On February 24, 2017 in the Alvarez Student Union, five finalists competed for the opportunity of a lifetime: $50,000 awarded to fund one winner’s start-up company. Venture Fund Pitch Day, hosted by Davidson Innovation and Entrepreneurship (I&E), is an opportunity to learn, experience, and gain public exposure for one’s idea.
Venture Fund is a “program that provides students and alumni with funding and investment for their entrepreneurial ventures,” according to John-Michael Murphy ‘16, the current Davidson I&E fellow. The Venture Fund was made possible through the generous gift of the Nisbet family, and Venture Fund Pitch Day is sponsored by local organizations, including a special contribution by Launch Lake Norman.
The program has been going on for four years and is seen as the I&E office’s third tier program, or its biggest grant opportunity. At the first tier, the I&E office has the Failure Fund, which offers students $150-$1000 to pursue their creative entrepreneurial idea and work with the office to experiment and brainstorm. According to Murphy, “That funding opportunity really comes with not much expectation of success. We are going to stand by students. We truly hope that students will thrive but if they fail, it’s okay. Hard stop.” At the second tier, the I&E office provides the Avinger Scholarship, which offers students $5,000 for their entrepreneurial ideas. Additionally, the I&E office offers mentorship opportunities for students.
The applicants to the Venture Fund program must be either a Davidson student or an alumnus who is less than 10 years out of his or her Davidson education. Before the finalists are brought to Davidson to compete in Pitch Day, they complete applications online. Through this platform, the applicants must submit a short video and a 2,000 word essay in which they sell their product. Once these finalists are selected, they are brought to Davidson to compete in Venture Fund Pitch Day. The I&E office leaves all the judging decisions to a panel of venture capitalists and established entrepreneurs; the best pitch receives $50,000.
This year, the competition included five start-ups: VetFetch, Roots, SocialPreneur Lab, Memory Crane, and Bloomerent. VetFetch is an online guide to help decipher and select the perfect healthcare provider for a client’s pet. Roots is an app-based product that matches travelers to local guides, and sponsors orientation services for people who have been forcibly displaced from their homes. SocialPreneur has developed and commercialized a curriculum that will help educators and parents expose youth, as early as during kindergarten, to entrepreneurship and the process of business development. Memory Crane combines the functionality of several previously incoherent widgets and integrates them into a small, streamlined package for the user.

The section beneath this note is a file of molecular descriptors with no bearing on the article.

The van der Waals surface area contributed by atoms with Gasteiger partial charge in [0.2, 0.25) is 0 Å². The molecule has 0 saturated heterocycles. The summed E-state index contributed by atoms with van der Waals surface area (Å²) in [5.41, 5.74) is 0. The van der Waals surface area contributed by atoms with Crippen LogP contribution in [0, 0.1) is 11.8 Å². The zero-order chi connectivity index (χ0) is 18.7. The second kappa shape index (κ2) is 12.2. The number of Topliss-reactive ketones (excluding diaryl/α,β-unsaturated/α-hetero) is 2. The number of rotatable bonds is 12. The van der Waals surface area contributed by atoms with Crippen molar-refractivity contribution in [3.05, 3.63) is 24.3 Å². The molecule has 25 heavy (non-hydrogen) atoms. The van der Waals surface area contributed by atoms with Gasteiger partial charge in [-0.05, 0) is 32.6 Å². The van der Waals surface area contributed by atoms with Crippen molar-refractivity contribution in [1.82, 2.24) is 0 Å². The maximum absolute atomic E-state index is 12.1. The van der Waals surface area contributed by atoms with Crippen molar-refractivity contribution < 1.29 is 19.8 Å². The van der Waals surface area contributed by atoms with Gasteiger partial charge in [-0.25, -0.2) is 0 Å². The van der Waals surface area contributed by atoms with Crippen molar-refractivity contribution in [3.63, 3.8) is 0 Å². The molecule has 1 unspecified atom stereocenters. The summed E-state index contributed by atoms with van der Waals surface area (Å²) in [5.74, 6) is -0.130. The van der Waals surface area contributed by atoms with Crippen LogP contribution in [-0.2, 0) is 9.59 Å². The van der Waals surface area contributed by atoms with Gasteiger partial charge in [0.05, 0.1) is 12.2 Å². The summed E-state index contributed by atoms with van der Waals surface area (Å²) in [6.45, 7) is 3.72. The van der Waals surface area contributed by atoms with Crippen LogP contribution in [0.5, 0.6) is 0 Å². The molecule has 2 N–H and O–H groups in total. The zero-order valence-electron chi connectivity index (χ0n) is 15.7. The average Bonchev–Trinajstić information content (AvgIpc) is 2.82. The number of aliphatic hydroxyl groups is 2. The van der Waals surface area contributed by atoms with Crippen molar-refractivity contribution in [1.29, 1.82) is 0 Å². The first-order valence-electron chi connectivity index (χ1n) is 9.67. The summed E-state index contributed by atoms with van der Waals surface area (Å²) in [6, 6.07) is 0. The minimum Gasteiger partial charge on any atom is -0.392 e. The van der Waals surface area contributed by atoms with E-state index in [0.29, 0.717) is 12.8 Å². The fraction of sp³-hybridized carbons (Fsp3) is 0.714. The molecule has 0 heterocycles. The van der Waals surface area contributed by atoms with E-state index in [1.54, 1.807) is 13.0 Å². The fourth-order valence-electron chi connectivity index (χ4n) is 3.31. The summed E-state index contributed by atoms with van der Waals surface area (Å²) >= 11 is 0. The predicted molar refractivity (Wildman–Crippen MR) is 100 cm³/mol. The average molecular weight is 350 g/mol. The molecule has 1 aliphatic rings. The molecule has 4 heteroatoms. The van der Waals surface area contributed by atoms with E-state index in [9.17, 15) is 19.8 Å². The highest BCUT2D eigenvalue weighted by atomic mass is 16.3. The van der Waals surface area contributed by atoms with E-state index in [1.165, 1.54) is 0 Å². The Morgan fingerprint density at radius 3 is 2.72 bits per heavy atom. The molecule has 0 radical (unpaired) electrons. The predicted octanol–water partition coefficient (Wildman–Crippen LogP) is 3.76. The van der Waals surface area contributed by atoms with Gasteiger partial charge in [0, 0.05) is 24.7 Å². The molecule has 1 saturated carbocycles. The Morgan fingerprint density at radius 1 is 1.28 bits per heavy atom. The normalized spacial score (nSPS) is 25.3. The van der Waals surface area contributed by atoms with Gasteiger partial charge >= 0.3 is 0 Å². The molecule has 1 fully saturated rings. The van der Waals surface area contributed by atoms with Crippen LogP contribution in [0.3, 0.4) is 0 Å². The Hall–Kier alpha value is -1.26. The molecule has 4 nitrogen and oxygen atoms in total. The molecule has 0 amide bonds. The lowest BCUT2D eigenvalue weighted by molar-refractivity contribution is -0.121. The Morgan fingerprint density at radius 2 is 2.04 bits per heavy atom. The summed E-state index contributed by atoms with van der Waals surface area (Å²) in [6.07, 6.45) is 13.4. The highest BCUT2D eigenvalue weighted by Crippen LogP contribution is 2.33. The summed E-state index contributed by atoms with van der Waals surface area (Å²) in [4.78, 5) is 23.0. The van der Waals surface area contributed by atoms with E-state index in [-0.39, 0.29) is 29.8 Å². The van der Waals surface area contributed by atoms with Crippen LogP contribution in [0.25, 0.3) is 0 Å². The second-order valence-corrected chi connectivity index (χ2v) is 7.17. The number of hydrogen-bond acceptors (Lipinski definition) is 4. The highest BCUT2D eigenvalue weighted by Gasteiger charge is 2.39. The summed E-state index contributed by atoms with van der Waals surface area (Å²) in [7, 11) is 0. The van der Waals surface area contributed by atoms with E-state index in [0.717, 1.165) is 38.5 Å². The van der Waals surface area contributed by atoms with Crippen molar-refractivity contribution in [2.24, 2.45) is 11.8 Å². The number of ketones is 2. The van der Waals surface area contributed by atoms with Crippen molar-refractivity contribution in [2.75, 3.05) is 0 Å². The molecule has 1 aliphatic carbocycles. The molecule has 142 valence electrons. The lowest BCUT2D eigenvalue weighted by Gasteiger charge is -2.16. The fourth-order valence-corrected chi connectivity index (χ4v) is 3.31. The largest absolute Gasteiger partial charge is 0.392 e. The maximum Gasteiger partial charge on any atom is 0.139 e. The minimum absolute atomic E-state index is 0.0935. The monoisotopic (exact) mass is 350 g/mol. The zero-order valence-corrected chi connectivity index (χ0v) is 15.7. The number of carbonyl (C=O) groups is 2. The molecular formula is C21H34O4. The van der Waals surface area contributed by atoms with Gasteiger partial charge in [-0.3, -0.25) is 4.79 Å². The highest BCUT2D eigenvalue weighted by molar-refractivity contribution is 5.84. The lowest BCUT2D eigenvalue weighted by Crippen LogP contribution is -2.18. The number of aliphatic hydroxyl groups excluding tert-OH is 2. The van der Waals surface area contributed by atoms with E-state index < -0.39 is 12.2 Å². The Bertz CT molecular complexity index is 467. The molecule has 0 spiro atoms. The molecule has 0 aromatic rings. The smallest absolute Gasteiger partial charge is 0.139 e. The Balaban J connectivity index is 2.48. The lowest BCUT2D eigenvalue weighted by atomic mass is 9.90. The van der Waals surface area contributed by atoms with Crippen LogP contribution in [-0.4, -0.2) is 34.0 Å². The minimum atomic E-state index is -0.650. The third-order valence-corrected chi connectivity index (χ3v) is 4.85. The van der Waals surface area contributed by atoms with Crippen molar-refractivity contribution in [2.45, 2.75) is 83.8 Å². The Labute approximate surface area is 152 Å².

Last, but certainly not least, there is Bloomerent, the recipient of $50,000. The business is based on a vision to transform the way that brides, grooms, and event hosts choose florists and shop for wedding flowers. Bloomerent creates a two-sided marketplace that connects customers to a curated community of top-rated florists and allows event hosts to share their centerpieces for another event in close proximity for reuse.
Despite the start-up’s success, founders Julia Caplino ’11 and Danit Zamir have faced setbacks. One of the biggest challenges is convincing brides, grooms, and event hosts that sharing their flowers will not make their day any less special or unique. Surprisingly, despite the popularity of sharing apps, such as Uber and Airbnb, Zamir and Capalino must work tirelessly to make various event hosts feel comfortable with the idea of sharing flowers. They still have far to go in normalizing this concept in the wedding business.
Bloomerent plans on growing its business to include more products, more communication between every transaction, and more brainstorming between both recipients about what the floral arrangements will look like. Additionally, Bloomerent plans to hire a full-time technology lead to streamline the online process.
Through her successes and failures, Capalino offers some advice to innovative students: “Fail quickly, fail cheap.” Often entrepreneurs are hesitant to put their product out onto the market if it isn’t “perfect” or doesn’t completely fulfill the creator’s original vision. Capalino argues that one should place their product on the market as soon as they can in order to receive feedback from consumers.
Murphy offers similar advice: “The skills that you learn at Davidson make all Davidson students qualified to start their own business and to really run enterprise or venture. Through a lot of really great ways…[you can] make real change in a community. You don’t just have to do that through a non-profit or the academy.”